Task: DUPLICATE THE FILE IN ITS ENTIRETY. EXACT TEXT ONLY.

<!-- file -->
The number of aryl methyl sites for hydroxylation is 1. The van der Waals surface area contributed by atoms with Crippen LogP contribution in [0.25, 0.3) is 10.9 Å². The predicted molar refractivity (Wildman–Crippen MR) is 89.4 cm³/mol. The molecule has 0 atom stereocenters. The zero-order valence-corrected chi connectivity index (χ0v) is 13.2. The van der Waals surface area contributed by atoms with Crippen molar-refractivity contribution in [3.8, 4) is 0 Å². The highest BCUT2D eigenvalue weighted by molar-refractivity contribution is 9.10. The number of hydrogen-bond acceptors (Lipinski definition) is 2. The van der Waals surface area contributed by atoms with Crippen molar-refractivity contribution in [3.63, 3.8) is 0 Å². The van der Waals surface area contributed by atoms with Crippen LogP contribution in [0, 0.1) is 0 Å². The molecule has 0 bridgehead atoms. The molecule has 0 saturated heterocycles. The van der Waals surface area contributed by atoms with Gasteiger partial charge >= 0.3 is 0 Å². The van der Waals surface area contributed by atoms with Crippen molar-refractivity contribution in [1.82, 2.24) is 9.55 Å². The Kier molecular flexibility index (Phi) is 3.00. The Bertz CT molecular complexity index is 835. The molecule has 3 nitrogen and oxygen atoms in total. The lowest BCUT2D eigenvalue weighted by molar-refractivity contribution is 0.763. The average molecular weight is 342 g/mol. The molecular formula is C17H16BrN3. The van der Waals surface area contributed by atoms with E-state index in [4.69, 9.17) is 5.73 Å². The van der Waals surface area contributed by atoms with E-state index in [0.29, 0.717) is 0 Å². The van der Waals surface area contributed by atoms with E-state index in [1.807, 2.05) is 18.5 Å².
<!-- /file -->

The number of aryl methyl sites for hydroxylation is 1. The van der Waals surface area contributed by atoms with Crippen LogP contribution in [0.25, 0.3) is 10.9 Å². The predicted molar refractivity (Wildman–Crippen MR) is 89.4 cm³/mol. The molecule has 0 atom stereocenters. The zero-order valence-corrected chi connectivity index (χ0v) is 13.2. The van der Waals surface area contributed by atoms with Crippen molar-refractivity contribution in [3.8, 4) is 0 Å². The highest BCUT2D eigenvalue weighted by molar-refractivity contribution is 9.10. The number of hydrogen-bond acceptors (Lipinski definition) is 2. The van der Waals surface area contributed by atoms with Crippen molar-refractivity contribution in [3.63, 3.8) is 0 Å². The van der Waals surface area contributed by atoms with Crippen LogP contribution in [0, 0.1) is 0 Å². The molecule has 0 bridgehead atoms. The molecule has 0 saturated heterocycles. The van der Waals surface area contributed by atoms with Gasteiger partial charge >= 0.3 is 0 Å². The van der Waals surface area contributed by atoms with Crippen molar-refractivity contribution in [1.82, 2.24) is 9.55 Å². The Kier molecular flexibility index (Phi) is 3.00. The Bertz CT molecular complexity index is 835. The molecule has 3 nitrogen and oxygen atoms in total. The lowest BCUT2D eigenvalue weighted by molar-refractivity contribution is 0.763. The average molecular weight is 342 g/mol. The molecular formula is C17H16BrN3. The van der Waals surface area contributed by atoms with E-state index in [4.69, 9.17) is 5.73 Å². The van der Waals surface area contributed by atoms with E-state index in [0.29, 0.717) is 0 Å². The van der Waals surface area contributed by atoms with E-state index in [1.807, 2.05) is 18.5 Å².